Chancery Dismisses Breach of Fiduciary Duty Claims Related to Sale of Company
In Re Answers Corporation Shareholders Litigation, Cons. C.A. No. 6170-VCN (Del. Ch. Feb. 3, 2014).
One takeaway from this decision granting a motion for summary judgment to defendants and rejecting claims for breach of fiduciary duty against the directors who sold the company, is that this decision in an example of a concept that scholars for years have referred to as the “indeterminacy” of Delaware corporate law. See, e.g., an article by the late great professor Larry Ribstein, called The Uncorporation and Corporate Indeterminacy, and more recent scholarship here.
In sum, one iteration of the concept is that no matter how many thousands of cases have honed and polished the nuances and contours of Delaware corporate law, reasonable lawyers well-versed in Delaware corporate law often fail to predict the outcome of cases applying well-settled principles of that law to new sets of facts.
Of course there are those who, with the clarity of hindsight, will confidently explain that the result of this case was predictable, but more than one denial of prior motions to dismiss in this case belie that level of predictability.
For more background facts on this case, refer to four prior Chancery decisions in this case, including denials of motions to dismiss. See, e.g., highlights of one prior decision here.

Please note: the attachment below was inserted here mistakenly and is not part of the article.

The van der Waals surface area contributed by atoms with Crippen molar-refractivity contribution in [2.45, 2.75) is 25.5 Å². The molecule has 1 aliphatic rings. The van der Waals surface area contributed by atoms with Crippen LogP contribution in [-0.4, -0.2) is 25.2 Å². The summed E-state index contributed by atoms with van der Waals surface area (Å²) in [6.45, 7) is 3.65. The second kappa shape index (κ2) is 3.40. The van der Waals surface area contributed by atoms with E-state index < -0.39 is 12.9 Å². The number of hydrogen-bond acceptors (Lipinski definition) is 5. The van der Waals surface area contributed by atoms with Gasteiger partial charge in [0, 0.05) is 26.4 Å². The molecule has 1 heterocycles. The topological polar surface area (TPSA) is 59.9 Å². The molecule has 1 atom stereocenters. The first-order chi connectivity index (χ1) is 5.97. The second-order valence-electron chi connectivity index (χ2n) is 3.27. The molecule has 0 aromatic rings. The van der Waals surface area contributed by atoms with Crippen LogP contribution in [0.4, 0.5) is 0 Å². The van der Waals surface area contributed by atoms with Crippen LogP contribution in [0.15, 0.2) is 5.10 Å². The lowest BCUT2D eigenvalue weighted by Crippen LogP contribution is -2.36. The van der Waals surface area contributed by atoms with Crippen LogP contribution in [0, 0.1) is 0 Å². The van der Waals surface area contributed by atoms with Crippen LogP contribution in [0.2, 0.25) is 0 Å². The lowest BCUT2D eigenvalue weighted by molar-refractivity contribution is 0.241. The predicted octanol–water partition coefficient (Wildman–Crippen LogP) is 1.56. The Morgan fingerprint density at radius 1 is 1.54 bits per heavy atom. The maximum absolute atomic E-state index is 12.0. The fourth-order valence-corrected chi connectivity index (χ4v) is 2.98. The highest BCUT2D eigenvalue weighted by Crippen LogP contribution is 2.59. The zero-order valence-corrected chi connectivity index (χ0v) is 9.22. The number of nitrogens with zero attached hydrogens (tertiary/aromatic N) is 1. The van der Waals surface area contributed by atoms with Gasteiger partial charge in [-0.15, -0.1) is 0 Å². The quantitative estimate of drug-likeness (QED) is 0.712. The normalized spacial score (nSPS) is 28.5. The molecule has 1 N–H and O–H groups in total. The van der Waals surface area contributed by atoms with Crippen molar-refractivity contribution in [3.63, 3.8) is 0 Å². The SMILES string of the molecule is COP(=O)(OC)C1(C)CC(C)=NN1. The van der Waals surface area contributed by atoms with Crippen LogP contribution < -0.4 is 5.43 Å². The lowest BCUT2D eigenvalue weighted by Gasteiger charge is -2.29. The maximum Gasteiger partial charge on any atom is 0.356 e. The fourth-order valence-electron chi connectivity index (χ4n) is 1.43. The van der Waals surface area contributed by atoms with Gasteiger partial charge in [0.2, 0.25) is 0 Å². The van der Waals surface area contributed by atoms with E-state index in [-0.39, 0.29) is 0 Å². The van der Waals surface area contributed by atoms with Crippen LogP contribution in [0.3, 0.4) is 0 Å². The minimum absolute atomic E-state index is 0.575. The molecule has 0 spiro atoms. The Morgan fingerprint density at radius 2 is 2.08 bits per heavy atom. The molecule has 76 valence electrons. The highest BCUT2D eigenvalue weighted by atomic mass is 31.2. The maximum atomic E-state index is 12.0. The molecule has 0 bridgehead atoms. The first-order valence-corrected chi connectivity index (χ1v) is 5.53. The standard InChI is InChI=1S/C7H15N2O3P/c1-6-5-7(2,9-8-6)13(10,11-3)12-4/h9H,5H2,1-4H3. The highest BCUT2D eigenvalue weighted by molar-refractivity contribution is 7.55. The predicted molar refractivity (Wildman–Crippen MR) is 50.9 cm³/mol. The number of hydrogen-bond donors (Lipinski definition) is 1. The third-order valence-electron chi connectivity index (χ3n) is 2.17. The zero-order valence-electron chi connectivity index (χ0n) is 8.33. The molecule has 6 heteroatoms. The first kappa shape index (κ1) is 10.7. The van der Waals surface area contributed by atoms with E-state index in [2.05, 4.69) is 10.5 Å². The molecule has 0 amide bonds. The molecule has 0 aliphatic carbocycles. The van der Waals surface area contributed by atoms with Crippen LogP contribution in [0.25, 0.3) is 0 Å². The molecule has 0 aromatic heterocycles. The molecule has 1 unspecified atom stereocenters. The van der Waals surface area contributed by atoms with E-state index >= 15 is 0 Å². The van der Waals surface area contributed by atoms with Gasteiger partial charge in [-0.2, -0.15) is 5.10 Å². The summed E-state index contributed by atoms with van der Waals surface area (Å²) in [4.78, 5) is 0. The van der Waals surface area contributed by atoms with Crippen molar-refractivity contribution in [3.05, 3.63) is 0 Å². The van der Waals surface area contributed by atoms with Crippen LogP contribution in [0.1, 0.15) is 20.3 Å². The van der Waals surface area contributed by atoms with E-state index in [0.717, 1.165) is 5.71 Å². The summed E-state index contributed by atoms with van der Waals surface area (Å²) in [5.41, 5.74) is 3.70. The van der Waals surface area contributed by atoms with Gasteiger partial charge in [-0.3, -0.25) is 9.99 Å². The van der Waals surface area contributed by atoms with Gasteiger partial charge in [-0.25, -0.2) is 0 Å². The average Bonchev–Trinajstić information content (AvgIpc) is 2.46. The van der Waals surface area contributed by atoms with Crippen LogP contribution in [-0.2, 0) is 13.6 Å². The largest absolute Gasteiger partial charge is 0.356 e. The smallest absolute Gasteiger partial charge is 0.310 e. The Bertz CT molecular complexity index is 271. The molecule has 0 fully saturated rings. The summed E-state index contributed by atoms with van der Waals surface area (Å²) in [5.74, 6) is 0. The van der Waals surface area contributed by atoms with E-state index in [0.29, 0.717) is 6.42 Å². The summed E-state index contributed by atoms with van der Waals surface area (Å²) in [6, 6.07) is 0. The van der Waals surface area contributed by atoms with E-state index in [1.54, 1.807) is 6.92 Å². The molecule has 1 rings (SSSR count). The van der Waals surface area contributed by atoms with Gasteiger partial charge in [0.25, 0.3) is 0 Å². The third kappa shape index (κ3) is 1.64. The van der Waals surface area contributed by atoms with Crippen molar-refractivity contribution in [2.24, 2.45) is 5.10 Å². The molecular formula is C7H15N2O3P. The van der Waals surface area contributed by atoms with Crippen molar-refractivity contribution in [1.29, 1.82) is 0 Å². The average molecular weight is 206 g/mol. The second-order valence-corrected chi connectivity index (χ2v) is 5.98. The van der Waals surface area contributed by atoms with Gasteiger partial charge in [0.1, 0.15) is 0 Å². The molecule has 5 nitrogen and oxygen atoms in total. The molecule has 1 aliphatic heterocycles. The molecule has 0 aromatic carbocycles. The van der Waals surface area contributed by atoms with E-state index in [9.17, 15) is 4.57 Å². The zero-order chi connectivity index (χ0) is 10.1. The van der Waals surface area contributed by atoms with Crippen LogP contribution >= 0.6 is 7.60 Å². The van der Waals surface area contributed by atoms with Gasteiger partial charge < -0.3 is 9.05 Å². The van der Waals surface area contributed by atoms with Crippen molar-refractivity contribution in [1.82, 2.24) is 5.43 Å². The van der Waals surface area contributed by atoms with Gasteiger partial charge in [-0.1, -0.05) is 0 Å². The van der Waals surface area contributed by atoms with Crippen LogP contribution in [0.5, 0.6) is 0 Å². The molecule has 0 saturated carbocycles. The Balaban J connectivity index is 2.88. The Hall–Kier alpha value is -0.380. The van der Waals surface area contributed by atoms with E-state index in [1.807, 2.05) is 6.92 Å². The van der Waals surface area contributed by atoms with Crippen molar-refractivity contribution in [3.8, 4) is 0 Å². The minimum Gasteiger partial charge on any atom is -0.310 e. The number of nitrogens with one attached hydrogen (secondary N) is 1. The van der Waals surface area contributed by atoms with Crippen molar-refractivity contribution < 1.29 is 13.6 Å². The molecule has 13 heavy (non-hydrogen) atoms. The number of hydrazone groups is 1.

The claims involved in this case were predictable enough. The plaintiffs’ claims included breaches of the fiduciary duties of care, loyalty and good faith due to: (I) a fatally flawed sales process; (II) unreasonable deal protection measures; (III) using the merger to extract certain benefits for itself; (IV) issuing materially misleading proxy materials; and (V) aiding and abetting by the Buyout Group.
No doubt the usual commentators will review the well-worn principles applied in this 43-page opinion, a customary length for decisions such as this one. As it is want to do, the Court of Chancery carefully reviewed the facts of record and applied the law in a businesslike manner. The plaintiffs, however, after about three years of litigation, are left with nothing. For those who claim it is too easy for plaintiffs’ lawyers to sue and get quick settlements in connection with merger or sale transactions, this opinion, and the three years of fruitless litigation for the long-suffering plaintiffs in this case cannot be used as evidence in support of those arguments.